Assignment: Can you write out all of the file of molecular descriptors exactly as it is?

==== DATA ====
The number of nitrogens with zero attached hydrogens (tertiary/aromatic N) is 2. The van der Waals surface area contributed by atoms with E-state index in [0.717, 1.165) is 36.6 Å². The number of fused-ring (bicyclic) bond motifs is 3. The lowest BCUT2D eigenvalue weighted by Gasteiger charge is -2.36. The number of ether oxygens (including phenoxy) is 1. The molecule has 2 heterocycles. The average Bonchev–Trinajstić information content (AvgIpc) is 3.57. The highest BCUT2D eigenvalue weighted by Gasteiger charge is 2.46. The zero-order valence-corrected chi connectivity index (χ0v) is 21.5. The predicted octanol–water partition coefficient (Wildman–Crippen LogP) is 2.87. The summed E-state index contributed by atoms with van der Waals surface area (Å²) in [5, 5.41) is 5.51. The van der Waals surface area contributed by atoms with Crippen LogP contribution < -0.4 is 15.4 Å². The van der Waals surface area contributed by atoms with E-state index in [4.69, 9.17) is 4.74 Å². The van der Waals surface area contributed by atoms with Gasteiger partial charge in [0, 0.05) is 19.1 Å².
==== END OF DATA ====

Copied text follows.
The number of nitrogens with zero attached hydrogens (tertiary/aromatic N) is 2. The van der Waals surface area contributed by atoms with E-state index in [0.717, 1.165) is 36.6 Å². The number of fused-ring (bicyclic) bond motifs is 3. The lowest BCUT2D eigenvalue weighted by Gasteiger charge is -2.36. The number of ether oxygens (including phenoxy) is 1. The molecule has 2 heterocycles. The average Bonchev–Trinajstić information content (AvgIpc) is 3.57. The highest BCUT2D eigenvalue weighted by Gasteiger charge is 2.46. The zero-order valence-corrected chi connectivity index (χ0v) is 21.5. The predicted octanol–water partition coefficient (Wildman–Crippen LogP) is 2.87. The summed E-state index contributed by atoms with van der Waals surface area (Å²) in [5, 5.41) is 5.51. The van der Waals surface area contributed by atoms with Crippen LogP contribution < -0.4 is 15.4 Å². The van der Waals surface area contributed by atoms with E-state index in [4.69, 9.17) is 4.74 Å². The van der Waals surface area contributed by atoms with Gasteiger partial charge in [0, 0.05) is 19.1 Å².